MolSync web structure searching

molsync_search1As mentioned in the previous post, the MolSync (.com) website and the technology behind it have been moving forward rapidly. The public-facing deployment now shows a proof of concept page for performing molecule searches:

At the time of writing, this feature is very new, and should be taken with a bit of a grain of salt in terms of production ready polish and bugs. It does however demonstrate a number of key features. When you first open the page, or when you click on the round button with a picture of a 6-sided dice (or 1d6, if you want to out yourself as an alpha nerd), the search results populate themselves with some randomly selected molecules, which can be said to be more welcoming than a mostly blank page.

The panel of buttons along the top includes a helpfully blank rectangular grey box. Clicking on this brings up the sketcher, allowing the search molecule to be drawn:


In the above example, the molecule was sketched out using the tools on the left hand side, which are the familiar set that anyone who has ever drawn a chemical structure is familiar with. The conventional mouse-centric paradigm is used, i.e. select a tool, then drag on the canvas to make something happen. The overall sketcher design is a hybrid of this conventional approach with the command-based approach that was designed for use on mobile devices, which was recently adapted to use on the Mac desktop with XMDS, and so the bottom toolbar (command bank) and right toolbar (template bank) will be familiar to users of the various mobile apps.

In terms of integration with the desktop, the sketcher implements drag’n’drop and pasting, although the web platform has not yet quite made this crucial feature as straightforward as it should be, thanks in part to security issues. Dragging text from an application such as SketchEl or XMDS works intermittently, while dragging a SketchEl file (.el extension) works all the time. Pasting also works, with the Ctrl-V/Command-V keyboard shortcut.

Once the sketch is saved, the search can be initiated. The three classic types of structure searches are supported: exactsubstructure and similarity.

Exact and substructure searches either match or they don’t, so the search results accumulate in the order in which they were found:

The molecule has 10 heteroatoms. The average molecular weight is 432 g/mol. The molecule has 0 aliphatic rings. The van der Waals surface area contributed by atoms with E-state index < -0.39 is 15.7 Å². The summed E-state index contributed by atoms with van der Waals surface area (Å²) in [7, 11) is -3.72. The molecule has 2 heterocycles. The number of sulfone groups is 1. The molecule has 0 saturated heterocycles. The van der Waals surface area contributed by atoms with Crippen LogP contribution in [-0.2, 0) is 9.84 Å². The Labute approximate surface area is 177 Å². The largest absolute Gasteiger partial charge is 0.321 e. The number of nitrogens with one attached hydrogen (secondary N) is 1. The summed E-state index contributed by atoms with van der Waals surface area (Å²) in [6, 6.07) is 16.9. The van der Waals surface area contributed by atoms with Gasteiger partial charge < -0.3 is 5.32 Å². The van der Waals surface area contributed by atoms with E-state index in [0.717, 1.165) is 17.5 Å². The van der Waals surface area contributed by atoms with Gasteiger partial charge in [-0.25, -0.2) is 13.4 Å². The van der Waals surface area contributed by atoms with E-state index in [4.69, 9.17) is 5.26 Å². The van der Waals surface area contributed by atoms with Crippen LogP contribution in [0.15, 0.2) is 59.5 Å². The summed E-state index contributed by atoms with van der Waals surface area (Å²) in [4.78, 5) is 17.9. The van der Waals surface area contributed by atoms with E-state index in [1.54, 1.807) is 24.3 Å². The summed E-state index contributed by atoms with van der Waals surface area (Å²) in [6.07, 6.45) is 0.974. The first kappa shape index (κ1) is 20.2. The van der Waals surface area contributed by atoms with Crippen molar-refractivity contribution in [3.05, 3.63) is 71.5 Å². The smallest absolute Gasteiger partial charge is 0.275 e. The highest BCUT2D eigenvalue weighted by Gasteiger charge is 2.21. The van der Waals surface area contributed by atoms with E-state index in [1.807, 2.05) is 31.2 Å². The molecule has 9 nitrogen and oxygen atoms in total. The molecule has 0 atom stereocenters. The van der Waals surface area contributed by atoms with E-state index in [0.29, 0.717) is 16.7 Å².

Similarity searches seem a bit more dynamic, because they are ordered by the similarity metric, which means that the list can seem to bounce around a bit:


One of the things that stands out about the snapshot above, besides the inclusion of the similarity metric (Tanimoto, ECFP6) is that the second result shows two molecules (both of which represent the same compound). The reason for this is that the data that is incorporated into the MolSync collection is document-centric rather than molecule-centric. Two submitted molecules get their own distinct database entry if their sketches are different in any way at all (basically a literal string comparison of the serialised SketchEl representation). When it comes to presenting search results, two molecules are considered to be part of the same hit if they are chemically equivalent (i.e. a subgraph isomorphism). They are considered to be visually identical if the rendering would come out the same – hence the second result shows two sketches of m-bromotoluene, because they are drawn with a different rotation. There may be more than 2 distinct records behind the scenes, e.g. if another sketch has the same orientation but is translated in space, but is sketch-equivalent because translation does not affect the presentation.

This seems like a minor distinction, but it is important, because the objective is not to compile molecules into a registration database, but rather to collect documents together, and provide molecular structure searching (among other things) as a means for finding these documents. The best way to sketch a molecule depends on context, and this is particularly true for chemical reactions, which is the case for much of the source material. The links that are shown to the right of the molecules launch a new page for perusing the individual documents that the molecular search result located.

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